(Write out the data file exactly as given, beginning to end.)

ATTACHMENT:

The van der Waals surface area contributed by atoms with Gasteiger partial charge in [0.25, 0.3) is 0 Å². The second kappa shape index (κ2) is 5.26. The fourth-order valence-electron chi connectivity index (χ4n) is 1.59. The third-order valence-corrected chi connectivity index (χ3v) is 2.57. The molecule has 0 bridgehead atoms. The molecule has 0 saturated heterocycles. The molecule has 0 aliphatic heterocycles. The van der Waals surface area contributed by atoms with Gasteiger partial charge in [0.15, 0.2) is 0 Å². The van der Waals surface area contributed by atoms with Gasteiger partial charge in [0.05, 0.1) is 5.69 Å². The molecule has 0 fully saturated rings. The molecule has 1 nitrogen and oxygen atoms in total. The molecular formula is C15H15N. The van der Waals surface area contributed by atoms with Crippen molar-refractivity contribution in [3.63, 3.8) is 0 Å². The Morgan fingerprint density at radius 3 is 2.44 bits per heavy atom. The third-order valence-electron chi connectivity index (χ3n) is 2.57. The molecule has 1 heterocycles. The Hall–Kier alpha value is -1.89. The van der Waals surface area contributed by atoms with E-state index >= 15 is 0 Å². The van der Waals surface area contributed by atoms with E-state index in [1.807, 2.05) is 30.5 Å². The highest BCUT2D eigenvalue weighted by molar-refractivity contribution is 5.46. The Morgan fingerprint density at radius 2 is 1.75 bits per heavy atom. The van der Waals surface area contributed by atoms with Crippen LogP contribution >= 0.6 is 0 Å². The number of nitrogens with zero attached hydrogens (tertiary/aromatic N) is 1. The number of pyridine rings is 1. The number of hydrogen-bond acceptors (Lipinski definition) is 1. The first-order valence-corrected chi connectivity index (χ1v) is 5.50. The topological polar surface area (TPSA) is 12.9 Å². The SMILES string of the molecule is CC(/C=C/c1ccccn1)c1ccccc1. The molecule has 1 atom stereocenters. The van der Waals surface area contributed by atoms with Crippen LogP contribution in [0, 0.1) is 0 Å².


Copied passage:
The van der Waals surface area contributed by atoms with Gasteiger partial charge in [0.25, 0.3) is 0 Å². The second kappa shape index (κ2) is 5.26. The fourth-order valence-electron chi connectivity index (χ4n) is 1.59. The third-order valence-corrected chi connectivity index (χ3v) is 2.57. The molecule has 0 bridgehead atoms. The molecule has 0 saturated heterocycles. The molecule has 0 aliphatic heterocycles. The van der Waals surface area contributed by atoms with Gasteiger partial charge in [0.15, 0.2) is 0 Å². The van der Waals surface area contributed by atoms with Gasteiger partial charge in [0.05, 0.1) is 5.69 Å². The molecule has 0 fully saturated rings. The molecule has 1 nitrogen and oxygen atoms in total. The molecular formula is C15H15N. The van der Waals surface area contributed by atoms with Crippen molar-refractivity contribution in [3.63, 3.8) is 0 Å². The Morgan fingerprint density at radius 3 is 2.44 bits per heavy atom. The third-order valence-electron chi connectivity index (χ3n) is 2.57. The molecule has 1 heterocycles. The Hall–Kier alpha value is -1.89. The van der Waals surface area contributed by atoms with E-state index >= 15 is 0 Å². The van der Waals surface area contributed by atoms with E-state index in [1.807, 2.05) is 30.5 Å². The highest BCUT2D eigenvalue weighted by molar-refractivity contribution is 5.46. The Morgan fingerprint density at radius 2 is 1.75 bits per heavy atom. The van der Waals surface area contributed by atoms with Crippen LogP contribution >= 0.6 is 0 Å². The number of nitrogens with zero attached hydrogens (tertiary/aromatic N) is 1. The number of pyridine rings is 1. The number of hydrogen-bond acceptors (Lipinski definition) is 1. The first-order valence-corrected chi connectivity index (χ1v) is 5.50. The topological polar surface area (TPSA) is 12.9 Å². The SMILES string of the molecule is CC(/C=C/c1ccccn1)c1ccccc1. The molecule has 1 atom stereocenters. The van der Waals surface area contributed by atoms with Crippen LogP contribution in [0, 0.1) is 0 Å².